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Wednesday, October 14

Poland Backs Black Sea to Baltic Sea Cargo Shortcut...More Chinese Container Trains Cross Ukraine for Central Europe...Cabinet Extends Corona Quarantine Through Christmas...As Kyiv Hospitals Fill Up, Ze Tells Klitschko to Put Beds in Sports Palace...UIA Announces Reduced Winter Flight Schedule
James Brooke
by James Brooke
UBN Morning News is reported and written by James Brooke, a former New York Times foreign correspondent and Bloomberg Moscow Bureau Chief

Fresh from winning reelection last July, Polish President Andrzej Duda came to Odesa yesterday and spun a vision of a Gdańsk to Odesa transportation corridor, a highway shortcut that would speed container traffic in the 2020s between the Baltic and the Black Sea. “This new transport corridor between Poland and Ukraine..[will have] the potential to transport goods from Western Europe, Scandinavia, Turkey and East Asia,” he said at the Ukrainian-Polish Economic Forum.

Instead of 18 days by boat, containers would move between Odesa and Gdańsk in 18 hours by truck. The highway distance is 1,570 km. By contrast the shipping distance, through the Strait of Gibraltar, is 8,000 km. Ukrainian officials say they already are rebuilding the 60% of the Gdańsk-Odesa ‘GO Highway’ that is in Ukraine. Infrastructure Minister Vladyslav Krikliy says $175 million is being spent this year to rebuild 100 km. Next year, work starts on rebuilding the 300 km of the GO Highway north of Odesa, largely funded by €900 million loaned by the EBRD and the European Investment Bank.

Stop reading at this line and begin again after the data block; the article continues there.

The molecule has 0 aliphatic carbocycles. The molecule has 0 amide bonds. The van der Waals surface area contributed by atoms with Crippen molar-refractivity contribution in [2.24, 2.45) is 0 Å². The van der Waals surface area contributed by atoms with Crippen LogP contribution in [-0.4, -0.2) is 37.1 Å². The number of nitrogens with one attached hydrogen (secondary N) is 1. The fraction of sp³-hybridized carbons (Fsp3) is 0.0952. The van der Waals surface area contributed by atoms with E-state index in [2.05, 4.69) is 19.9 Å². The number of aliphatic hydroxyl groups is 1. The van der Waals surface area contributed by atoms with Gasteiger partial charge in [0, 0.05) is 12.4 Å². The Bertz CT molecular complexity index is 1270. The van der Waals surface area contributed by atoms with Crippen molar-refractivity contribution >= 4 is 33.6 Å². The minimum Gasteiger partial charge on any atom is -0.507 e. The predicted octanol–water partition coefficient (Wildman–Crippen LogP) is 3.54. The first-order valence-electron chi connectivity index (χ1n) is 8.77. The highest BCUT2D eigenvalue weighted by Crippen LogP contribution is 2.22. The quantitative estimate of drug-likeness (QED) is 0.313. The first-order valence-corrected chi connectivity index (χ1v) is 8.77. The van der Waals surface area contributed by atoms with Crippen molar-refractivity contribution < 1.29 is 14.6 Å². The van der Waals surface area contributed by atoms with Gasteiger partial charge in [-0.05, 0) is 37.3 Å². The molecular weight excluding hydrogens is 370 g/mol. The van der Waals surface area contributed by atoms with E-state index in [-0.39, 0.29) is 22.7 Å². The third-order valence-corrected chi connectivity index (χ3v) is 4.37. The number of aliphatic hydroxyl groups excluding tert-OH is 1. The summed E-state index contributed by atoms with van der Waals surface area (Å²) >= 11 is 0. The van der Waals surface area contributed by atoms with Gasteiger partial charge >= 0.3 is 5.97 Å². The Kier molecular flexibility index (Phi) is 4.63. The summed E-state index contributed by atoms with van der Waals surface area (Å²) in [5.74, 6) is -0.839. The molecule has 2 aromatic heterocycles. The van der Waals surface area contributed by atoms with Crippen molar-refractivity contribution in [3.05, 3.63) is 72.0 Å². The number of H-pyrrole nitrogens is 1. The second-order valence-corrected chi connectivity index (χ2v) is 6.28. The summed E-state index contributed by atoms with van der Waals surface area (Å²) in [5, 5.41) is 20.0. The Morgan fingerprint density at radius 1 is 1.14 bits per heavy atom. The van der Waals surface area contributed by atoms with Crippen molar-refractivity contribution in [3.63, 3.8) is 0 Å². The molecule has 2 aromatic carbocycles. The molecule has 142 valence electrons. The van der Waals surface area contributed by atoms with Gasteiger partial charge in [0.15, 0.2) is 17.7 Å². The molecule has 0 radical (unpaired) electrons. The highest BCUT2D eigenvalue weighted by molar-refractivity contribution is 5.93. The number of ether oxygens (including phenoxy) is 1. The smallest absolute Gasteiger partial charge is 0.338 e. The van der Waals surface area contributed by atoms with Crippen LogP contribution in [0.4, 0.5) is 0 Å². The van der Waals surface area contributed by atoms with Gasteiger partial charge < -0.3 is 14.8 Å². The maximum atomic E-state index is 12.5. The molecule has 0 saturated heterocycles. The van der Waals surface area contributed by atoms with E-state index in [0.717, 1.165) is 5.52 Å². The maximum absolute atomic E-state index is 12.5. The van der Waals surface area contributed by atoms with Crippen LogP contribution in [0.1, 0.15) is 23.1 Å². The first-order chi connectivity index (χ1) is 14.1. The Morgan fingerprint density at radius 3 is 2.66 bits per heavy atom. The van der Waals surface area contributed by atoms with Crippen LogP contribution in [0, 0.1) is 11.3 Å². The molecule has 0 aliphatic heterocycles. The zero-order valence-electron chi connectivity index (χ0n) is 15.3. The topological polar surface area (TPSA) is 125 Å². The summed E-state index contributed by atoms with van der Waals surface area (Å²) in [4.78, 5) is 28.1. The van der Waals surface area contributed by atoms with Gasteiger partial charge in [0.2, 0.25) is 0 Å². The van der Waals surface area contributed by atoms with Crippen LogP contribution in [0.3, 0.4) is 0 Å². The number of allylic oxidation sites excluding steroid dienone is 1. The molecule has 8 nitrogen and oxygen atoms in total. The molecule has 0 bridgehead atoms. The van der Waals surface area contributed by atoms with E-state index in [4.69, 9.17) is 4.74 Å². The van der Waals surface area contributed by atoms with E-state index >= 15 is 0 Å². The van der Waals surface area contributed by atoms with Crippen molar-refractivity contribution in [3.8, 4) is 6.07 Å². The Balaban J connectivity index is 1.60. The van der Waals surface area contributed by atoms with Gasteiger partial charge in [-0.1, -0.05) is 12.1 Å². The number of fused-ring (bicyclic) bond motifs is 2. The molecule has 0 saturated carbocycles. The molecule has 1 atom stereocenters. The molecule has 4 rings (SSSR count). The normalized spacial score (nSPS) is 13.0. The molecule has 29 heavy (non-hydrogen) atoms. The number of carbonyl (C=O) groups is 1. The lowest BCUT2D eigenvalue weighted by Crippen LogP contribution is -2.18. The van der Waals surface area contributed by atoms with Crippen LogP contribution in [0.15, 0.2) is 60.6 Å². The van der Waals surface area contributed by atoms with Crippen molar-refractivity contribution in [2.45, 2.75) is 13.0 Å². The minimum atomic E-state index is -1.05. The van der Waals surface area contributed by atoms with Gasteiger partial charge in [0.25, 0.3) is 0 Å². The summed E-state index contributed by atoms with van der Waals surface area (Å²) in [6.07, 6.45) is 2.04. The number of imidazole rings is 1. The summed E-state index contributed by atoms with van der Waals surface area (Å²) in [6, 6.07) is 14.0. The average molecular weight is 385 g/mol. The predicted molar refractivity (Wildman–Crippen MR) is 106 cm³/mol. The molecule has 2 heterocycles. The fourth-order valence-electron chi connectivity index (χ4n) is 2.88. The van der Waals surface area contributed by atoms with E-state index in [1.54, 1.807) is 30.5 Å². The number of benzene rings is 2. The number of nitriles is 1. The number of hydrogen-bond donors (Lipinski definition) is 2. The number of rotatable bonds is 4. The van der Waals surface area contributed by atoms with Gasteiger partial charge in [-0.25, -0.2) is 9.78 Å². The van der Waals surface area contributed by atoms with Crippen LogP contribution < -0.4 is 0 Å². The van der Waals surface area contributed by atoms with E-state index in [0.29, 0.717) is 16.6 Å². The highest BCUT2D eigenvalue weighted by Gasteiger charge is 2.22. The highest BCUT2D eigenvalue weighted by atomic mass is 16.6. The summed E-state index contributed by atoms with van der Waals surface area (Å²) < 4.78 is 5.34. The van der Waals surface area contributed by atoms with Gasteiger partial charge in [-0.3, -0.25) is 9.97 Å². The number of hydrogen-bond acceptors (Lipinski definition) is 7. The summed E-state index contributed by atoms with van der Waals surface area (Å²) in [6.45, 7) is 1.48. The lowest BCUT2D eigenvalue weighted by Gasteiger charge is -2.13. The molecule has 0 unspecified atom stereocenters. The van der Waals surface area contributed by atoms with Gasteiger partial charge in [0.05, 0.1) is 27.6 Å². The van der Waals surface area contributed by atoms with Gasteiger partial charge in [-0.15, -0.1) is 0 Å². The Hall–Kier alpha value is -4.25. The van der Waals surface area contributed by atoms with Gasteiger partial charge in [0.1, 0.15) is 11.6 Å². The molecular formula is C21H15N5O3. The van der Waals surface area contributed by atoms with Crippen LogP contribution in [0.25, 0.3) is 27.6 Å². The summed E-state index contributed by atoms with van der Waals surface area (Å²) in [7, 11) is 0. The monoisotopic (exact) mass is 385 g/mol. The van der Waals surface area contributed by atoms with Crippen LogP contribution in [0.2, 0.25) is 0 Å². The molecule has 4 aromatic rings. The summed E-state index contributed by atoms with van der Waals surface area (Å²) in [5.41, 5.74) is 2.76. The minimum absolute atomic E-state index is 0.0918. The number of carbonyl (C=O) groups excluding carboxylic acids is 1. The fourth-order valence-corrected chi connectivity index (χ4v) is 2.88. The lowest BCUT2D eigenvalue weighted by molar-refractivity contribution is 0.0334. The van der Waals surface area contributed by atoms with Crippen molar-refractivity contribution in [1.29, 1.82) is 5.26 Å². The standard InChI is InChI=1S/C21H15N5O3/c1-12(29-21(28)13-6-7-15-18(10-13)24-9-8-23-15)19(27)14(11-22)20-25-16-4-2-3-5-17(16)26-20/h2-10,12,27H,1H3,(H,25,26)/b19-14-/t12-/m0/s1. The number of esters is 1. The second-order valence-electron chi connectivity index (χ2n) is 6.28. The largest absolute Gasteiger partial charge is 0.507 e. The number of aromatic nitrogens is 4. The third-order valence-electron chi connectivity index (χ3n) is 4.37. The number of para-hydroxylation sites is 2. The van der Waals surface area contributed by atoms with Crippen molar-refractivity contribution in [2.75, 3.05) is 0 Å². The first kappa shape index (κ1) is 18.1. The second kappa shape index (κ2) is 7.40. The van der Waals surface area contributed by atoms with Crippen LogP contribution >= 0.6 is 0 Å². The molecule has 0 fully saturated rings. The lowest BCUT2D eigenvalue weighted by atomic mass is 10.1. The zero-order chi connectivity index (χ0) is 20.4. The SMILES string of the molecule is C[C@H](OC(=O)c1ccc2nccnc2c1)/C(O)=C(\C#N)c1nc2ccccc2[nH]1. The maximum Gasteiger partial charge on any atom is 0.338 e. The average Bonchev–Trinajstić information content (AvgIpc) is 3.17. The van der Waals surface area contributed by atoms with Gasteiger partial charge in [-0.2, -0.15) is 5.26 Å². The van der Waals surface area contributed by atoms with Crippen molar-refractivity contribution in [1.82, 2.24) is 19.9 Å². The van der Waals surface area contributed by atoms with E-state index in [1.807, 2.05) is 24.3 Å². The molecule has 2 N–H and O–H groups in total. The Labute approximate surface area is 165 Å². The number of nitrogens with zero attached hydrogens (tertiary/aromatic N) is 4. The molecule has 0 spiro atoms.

“We’ll be supporting Ukraine’s ambitions in its development as a logistics transit country in Eastern Europe,” said Duda, whose term in office runs through 2025. A modern highway with a smooth border crossing would draw container cargo from Central Asia, the Caucasus, and Turkey. “I am convinced that Ukrainian sea and land terminals can present to customers an attractive offer for the transportation of goods,” said the Polish president. He came to Odesa with Poland’s Infrastructure Minister Andrzej Adamczyk and  Gdańsk Seaport Authority Chairman Alexander Golodnitsky.

    Ukrainian officials focused on mechanics: winning more truck transit permits from Poland, creating customs zones designed to speed clearances of trucks crossing the border, and expansion of a EU4Digital pilot program where selected Ukrainian and Polish companies electronically exchange invoices through the Peppol eDelivery network.

    Last week, the 10,000th China-Europe container train passed through the Xinjiang border terminal with Kazakhstan. From January to September, 3,243 China-Europe container trains passed through Xinjiang, a 32% increase over the same period last year. Most roll through Belarus, entering the EU at the Polish border.